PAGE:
First, let’s discuss what I  think any good meal planning or diet solution should offer.  At a minimum it should offer an overall plan that is priced based on the options and benefits is offers and it should be offered with some customer support if you should run into a problem with the download or receiving the information that you ordered.

Now, let’s discuss what this renal diabetic meal plan from Renal Diet HQ offers in its sales pitch.  This plan says that it is curated by a registered dietitian in the USA with experience in renal and diabetic patients.  This is a good start. It also says that it has the following with the plan: Meal patterns for breakfast, lunch and dinner, a snack list and recipes and grocery lists for dinner meals with every day being a new one.  Wow, that is a lot of information and a lot of new recipes over the course of a month or year.  The price for this monthly membership service is about $20 per month.  So, I wanted to try this out for myself to see what the download looked like and if the plan has all that.  I filled out the registration form and submitted my payment and I surprised to find all the files as promised and a few others like a renal diet potassium list and a phosphorus list as well.  These were nice added touches to the monthly plan.  On the first week I received two weeks of plans and each following week I received the dinner meals and grocery lists for that said week.  Each recipe has all the nutritionals needed for a renal diabetic diet.  Some have more carbs than others and some have more potassium and protein than others but the good thing is that you can pick and choose which meals fit your restrictions.  Some folks have higher sodium restrictions than others and some do not.  It makes it were you know what you are doing and can tailor it to your needs.  Also, the variety seems to follow a beef, chicken, turkey, fish and vegetarian meal every week.  Lot’s of choices.  The other thing is the meal portions can be used for other meals if you do not have a large family or if you do not eat all the meal.  Save it for lunch the next day or dinner tomorrow. I found almost all the meals I made to be very tasty and I am pretty picky.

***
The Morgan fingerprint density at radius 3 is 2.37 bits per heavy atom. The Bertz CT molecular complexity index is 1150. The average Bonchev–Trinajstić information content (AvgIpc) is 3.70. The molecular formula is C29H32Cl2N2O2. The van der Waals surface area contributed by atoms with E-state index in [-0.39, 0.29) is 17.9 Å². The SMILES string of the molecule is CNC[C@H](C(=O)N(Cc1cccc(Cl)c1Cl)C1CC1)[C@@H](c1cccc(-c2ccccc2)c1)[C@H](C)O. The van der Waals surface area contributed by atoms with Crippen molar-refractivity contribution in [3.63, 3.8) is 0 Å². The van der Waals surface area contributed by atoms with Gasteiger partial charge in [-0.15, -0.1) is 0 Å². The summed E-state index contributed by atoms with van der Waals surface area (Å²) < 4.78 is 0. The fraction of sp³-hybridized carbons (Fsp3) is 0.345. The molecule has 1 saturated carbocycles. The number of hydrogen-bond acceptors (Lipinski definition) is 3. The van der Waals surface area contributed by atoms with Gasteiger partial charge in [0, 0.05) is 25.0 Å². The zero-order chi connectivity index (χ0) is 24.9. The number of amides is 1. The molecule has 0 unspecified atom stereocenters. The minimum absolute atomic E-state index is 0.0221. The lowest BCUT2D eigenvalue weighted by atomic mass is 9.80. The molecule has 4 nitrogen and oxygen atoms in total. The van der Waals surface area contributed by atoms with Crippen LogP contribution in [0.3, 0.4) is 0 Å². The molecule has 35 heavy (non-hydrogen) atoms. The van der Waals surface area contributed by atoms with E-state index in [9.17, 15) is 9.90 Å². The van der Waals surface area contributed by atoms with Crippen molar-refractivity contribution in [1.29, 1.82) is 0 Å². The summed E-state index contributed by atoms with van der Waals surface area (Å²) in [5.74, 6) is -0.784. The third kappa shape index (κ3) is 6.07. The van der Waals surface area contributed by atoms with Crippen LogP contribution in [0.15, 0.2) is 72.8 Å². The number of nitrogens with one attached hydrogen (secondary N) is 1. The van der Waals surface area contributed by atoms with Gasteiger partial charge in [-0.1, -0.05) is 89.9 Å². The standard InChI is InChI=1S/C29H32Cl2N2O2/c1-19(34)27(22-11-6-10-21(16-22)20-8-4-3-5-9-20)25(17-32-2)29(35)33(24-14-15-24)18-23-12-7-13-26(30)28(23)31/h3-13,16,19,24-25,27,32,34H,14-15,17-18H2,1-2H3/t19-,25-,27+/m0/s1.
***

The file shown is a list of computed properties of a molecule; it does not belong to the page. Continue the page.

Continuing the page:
4.1.1I found that the base limitations for the renal diabetic plan from Renal Diet HQ does appear to be with in the standards for nationally recognized limits in the US.  As with all dieting and medical concerns your limits may vary a bit from these standards based on your doctors orders.  Please always consult with your physician as to what you are doing and decisions you make.

If you have diabetes and pre-dialysis kidney disease then this plan might be right for you.  I think that the price is correct for all the information I have gotten and I have not located a more comprehensive plan as of yet.  Oh, also, this is plan is done by Mathea Ford RD/LD and she does offer a one time 8 week plan that is not a monthly membership.  So, if you are apprehensive about joining the monthly plan you might try the one time purchase, it is at the time of writing $47.

Find the link here for Renal Diet HQ –Renal Diabetic Diet Meal Planner

Buy Dr. Scholl's Diabetic and Compression Socks Direct!

Predialysis Diet Meal Planner

predialysis dietKidney Dieters Need to Follow a Meal Planner That Consists of The Appropriate Diet for Their Condition-Predialysis Diet

Not all renal diets are the same! The diets are pre-dialysis, renal diabetic and dialysis.  Each of these conditions has its own set of limitations and expectations.  I often find that people just search for renal diet thinking that they are getting the right thing for them and they have no idea it does not match what they really need.  I find that most patients at this stage of the search are in pre-dialysis and have not been educated by their doctor or physician on what to do about the condition and nutrition.  Most dialysis patients have received education over the years and have a sense of what is going on with their condition.  A predialysis diet is needed along with education on what will make the patient feel better.